Cult Filmmakers finds author Ian Haydn Smith shining the spotlight on 50 movie mavericks. The illustration on the cover by Kristelle Rodeia, who provides all the drawings of directors that accompany Smith’s essays, is a dancing Quentin Tarantino dressed as Vincent Vega from Pulp Fiction, revealing that Mr. Smith’s definition of “cult” might not be what everyone expects. In his Introduction, he explains that “rather than offering an authoritative guide through a rich history of cult filmmaking, this book aims to be another voice in the conversation about cult cinema.”
The book focuses on 39 men and 11 women, over a quarter of the directors are from outside the United States. The earliest entrant is “black cinema pioneer” Oscar Micheaux, who got his start setting up a production company to adapt his novel when the black-owned Lincoln Motion Picture Company wouldn’t give him creative control. Smith indicates that the book was Micheaux’s autobiographical novel The Conquest: The Story of a Negro Pioneer, but other online sources such as The New York Times, Encyclopaedia Britannica, and the NAACP state it was based on The Homesteader, the same name as the film (1919). Ana Lily Amirpour is the director with the latest feature-film debut to make the cut, A Girl Walks Home at Night (2014), and is also the first listed because the filmmakers appear in alphabetical order.
The midnight-movie circuit helped demonstrate the appeal of alternative cinema as it allowed artists and audiences with offbeat tastes to connect. The concept became a cultural phenomenon in the ’70s and while many movies found great success during the witching hour, the four major titles were (listed chronologically) Alejandro Jodorowsky’s El Topo, John Waters’s Pink Flamingos, Jim Sharman’s The Rocky Horror Picture Show, and David Lynch’s Eraserhead. All but Sharman are featured. Speaking of witches, Smith writes about a number of horror directors, including John Carpenter, David Cronenberg, and George Romero.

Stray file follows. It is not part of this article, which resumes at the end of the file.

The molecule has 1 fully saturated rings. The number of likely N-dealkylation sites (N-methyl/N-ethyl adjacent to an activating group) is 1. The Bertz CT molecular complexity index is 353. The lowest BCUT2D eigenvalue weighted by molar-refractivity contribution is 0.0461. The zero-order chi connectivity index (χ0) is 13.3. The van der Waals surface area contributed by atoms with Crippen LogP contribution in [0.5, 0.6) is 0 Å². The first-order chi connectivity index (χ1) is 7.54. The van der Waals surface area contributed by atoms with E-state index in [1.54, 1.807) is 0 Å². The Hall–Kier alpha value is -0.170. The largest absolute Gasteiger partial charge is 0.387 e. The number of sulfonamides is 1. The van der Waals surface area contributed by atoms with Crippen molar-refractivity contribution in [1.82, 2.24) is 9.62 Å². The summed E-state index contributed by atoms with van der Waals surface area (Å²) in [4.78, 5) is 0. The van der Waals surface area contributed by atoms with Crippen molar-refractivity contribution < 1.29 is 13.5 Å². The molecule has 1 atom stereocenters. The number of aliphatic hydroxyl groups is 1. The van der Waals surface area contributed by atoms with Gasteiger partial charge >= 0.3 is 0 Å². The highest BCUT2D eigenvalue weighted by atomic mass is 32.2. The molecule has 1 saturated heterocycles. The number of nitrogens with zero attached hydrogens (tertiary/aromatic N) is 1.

Smith’s does not limit himself to filmmakers whose work has only appealed to a cult following, such as Kenneth Anger and Lizzie Borden. When directors have been embraced by the industry, such as those who cast wildly popular movie stars or have been awarded Oscars, such as Darren Aronofsky and Kathryn Bigelow, it takes a moment to remember their appeal used to be limited. It’s hard to remember a time Tim Burton, whose work appears on licensed products at every Hot Topic store across America, wasn’t accepted by the mainstream, but Pee-Wee’s Big Adventure and Beetlejuice were modest successes before his take on Batman.
The book concludes with “Key Works,” a list of essential films by the directors covered. As a Gen-X cinephile growing up near Los Angeles in the ’80s and ’90s, I had an advantage over my fellow Americans in smaller states and cities when it came to seeing cult films thanks to theaters devoted to independent films, like Jim Jaramusch made; foreign films, like Jean-Pierre Jeunet made; and revival houses that screened what Roger Corman made. Nowadays, with all the content available on cable and streaming channels as well as what’s available on the Internet through various means, cult-film fans will have a much easier time watching the “Key Works,” which readers will be eager to seek out because Smith’s essays make a compelling case for all 50 filmmakers.
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